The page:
The sensory space of listening, experiential spaces, and sound illusions are the central elements in Alexander Tillegreen’s recent installation works.
Both conceptually and formally, sound is the focal point in Alexander Tillegreen’s artistic work. With sound as the frame of reference, he is working in an investigative way that spans across different mediums and different forms of expression, like sculpture, graphic arts, painting, installation and performance art.
A recurring part of Alexander Tillegreen’s work is the exploration of various layers of meaning and interconnections among the visual, the sculptural and the sonic. In his investigations of how we consciously unconsciously perceive sound in the interfaces between space, body, language and memory, he conjoins his own artistic approach with a number of scientific approaches, through collaborations and dialogue with scholars working at the Max Planck Institute for Empirical Aesthetics in Frankfurt who are in the fields of psychology, musicology, neuroscience, vocal aesthetics and linguistics.
Tillegreen uses the elements of his investigation both as subject matter and as knowledge-gathering in his artistic practice, as is evident in his work, ‘Phantom Streams’ (2020-). This piece is based on phantom words: wording that the listener him/herself gestalts in an illusory way through the experience of the artwork. Words that really are not necessarily audibly present.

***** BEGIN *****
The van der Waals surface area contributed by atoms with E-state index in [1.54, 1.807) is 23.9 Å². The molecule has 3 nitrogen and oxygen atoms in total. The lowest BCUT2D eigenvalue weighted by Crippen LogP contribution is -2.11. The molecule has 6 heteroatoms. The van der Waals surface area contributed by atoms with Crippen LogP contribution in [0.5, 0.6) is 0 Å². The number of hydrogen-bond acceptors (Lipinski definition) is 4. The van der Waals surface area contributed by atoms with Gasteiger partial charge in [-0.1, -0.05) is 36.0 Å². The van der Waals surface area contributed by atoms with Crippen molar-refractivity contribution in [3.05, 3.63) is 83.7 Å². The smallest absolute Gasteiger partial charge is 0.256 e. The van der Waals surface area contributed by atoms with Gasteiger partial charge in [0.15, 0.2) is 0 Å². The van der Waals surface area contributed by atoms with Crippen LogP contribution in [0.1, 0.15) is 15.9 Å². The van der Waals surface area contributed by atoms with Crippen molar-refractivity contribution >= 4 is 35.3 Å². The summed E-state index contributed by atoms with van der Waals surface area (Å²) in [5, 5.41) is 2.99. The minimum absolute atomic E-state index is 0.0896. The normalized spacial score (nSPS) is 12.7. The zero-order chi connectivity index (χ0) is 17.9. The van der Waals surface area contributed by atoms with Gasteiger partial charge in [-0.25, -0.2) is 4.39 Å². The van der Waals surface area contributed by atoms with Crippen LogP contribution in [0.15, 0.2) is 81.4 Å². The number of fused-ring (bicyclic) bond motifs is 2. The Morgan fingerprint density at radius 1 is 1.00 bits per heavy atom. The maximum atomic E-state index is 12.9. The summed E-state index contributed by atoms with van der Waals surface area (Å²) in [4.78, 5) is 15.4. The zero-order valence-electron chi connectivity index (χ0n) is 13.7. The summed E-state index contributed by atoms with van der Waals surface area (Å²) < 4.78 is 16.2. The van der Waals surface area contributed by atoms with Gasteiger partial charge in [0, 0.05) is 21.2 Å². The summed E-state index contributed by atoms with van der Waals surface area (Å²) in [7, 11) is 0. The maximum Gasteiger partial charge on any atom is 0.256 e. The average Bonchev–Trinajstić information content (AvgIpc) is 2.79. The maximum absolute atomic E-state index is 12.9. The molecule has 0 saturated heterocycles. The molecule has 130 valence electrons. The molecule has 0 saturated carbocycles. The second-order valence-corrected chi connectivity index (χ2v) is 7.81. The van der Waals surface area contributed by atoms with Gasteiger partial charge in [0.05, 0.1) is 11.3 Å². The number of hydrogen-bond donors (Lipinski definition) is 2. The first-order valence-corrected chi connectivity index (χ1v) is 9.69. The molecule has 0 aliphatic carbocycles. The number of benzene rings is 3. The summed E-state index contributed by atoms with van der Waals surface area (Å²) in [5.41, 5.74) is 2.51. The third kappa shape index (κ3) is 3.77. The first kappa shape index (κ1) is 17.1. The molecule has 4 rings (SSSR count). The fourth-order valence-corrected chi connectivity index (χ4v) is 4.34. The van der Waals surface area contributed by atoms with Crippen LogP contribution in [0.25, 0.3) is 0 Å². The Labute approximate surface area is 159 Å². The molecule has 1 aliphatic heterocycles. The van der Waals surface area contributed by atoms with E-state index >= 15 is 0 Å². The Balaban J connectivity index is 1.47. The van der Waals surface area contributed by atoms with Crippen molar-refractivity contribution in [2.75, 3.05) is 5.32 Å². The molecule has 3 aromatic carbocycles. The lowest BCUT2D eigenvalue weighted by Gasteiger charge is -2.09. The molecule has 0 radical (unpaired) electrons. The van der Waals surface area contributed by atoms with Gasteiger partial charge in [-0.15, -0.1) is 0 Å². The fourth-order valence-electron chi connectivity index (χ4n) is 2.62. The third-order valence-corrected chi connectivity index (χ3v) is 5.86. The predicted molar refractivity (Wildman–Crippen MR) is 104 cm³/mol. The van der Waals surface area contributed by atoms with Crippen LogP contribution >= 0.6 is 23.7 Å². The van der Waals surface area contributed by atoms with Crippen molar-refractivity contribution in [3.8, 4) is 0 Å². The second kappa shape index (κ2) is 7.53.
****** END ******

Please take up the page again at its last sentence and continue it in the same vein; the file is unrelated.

Depending on the visiting public’s individual physical placement and movement inside the room, the listening experience changes markedly. The listener’s own linguistic references and subconscious mind generate further bases for the word streams issuing from speakers placed in the room to be sensed and perceived in very different ways. The visiting public accordingly gets a chance to experience hearing passing illusions of pronounced words and sentences.
This consequently gives rise to a distinctive spatial complicity in the work, on the part of the audience, where members of the visiting public, through the empathy of the body and the psyche, take part in an immersive sensuality which is only going to occur in the individual specific listening moment.
With these works, Tillegreen aims to investigate the relation between these sound phenomena and to make the listener aware of his/her/their own linguistic, psychological and cultural embedding: an essential component in our way of sensing the outside world.
This transpires by shifting our perception of reality and the way in which we distinguish between what we imagine, what we hear, and the actual acoustic signal – the sound that comes out of the speaker.
For the time being, Alexander Tillegreen is working on a number of new projects, including an upcoming museum exhibition, and series of performative listening sessions and a solo album that also has sprouted forth from his research.